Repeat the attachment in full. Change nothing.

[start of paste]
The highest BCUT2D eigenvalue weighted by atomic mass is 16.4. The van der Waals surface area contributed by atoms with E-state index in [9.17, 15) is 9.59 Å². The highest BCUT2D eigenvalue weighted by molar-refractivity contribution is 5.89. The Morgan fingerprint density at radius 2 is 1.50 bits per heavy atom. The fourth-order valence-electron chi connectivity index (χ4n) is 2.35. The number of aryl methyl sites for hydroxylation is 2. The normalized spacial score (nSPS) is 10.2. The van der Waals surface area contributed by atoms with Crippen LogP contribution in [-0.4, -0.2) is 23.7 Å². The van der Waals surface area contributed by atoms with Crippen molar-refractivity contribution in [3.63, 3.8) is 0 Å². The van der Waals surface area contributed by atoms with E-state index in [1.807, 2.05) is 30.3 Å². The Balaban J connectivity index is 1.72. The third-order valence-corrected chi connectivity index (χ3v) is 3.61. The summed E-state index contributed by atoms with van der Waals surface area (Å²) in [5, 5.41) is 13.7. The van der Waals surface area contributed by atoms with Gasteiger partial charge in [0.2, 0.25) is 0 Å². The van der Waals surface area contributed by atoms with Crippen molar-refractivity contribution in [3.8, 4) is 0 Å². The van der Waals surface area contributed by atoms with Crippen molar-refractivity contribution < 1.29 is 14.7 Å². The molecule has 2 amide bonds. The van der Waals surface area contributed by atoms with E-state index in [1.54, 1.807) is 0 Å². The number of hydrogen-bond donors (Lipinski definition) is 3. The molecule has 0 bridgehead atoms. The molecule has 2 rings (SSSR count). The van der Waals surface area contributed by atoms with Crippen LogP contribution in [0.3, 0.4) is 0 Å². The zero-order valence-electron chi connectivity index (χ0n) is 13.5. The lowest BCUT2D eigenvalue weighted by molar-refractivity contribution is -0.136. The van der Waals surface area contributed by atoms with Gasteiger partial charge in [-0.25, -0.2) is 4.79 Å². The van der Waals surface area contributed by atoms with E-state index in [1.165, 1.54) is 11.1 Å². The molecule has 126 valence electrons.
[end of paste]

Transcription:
The highest BCUT2D eigenvalue weighted by atomic mass is 16.4. The van der Waals surface area contributed by atoms with E-state index in [9.17, 15) is 9.59 Å². The highest BCUT2D eigenvalue weighted by molar-refractivity contribution is 5.89. The Morgan fingerprint density at radius 2 is 1.50 bits per heavy atom. The fourth-order valence-electron chi connectivity index (χ4n) is 2.35. The number of aryl methyl sites for hydroxylation is 2. The normalized spacial score (nSPS) is 10.2. The van der Waals surface area contributed by atoms with Crippen LogP contribution in [-0.4, -0.2) is 23.7 Å². The van der Waals surface area contributed by atoms with Crippen molar-refractivity contribution in [3.63, 3.8) is 0 Å². The van der Waals surface area contributed by atoms with E-state index in [1.807, 2.05) is 30.3 Å². The Balaban J connectivity index is 1.72. The third-order valence-corrected chi connectivity index (χ3v) is 3.61. The summed E-state index contributed by atoms with van der Waals surface area (Å²) in [5, 5.41) is 13.7. The van der Waals surface area contributed by atoms with Gasteiger partial charge in [0.2, 0.25) is 0 Å². The van der Waals surface area contributed by atoms with Crippen molar-refractivity contribution in [3.8, 4) is 0 Å². The van der Waals surface area contributed by atoms with Crippen molar-refractivity contribution < 1.29 is 14.7 Å². The molecule has 2 amide bonds. The van der Waals surface area contributed by atoms with E-state index in [1.54, 1.807) is 0 Å². The number of hydrogen-bond donors (Lipinski definition) is 3. The molecule has 0 bridgehead atoms. The molecule has 2 rings (SSSR count). The van der Waals surface area contributed by atoms with Crippen LogP contribution in [0.3, 0.4) is 0 Å². The zero-order valence-electron chi connectivity index (χ0n) is 13.5. The lowest BCUT2D eigenvalue weighted by molar-refractivity contribution is -0.136. The van der Waals surface area contributed by atoms with Gasteiger partial charge in [-0.25, -0.2) is 4.79 Å². The van der Waals surface area contributed by atoms with E-state index in [1.165, 1.54) is 11.1 Å². The molecule has 126 valence electrons.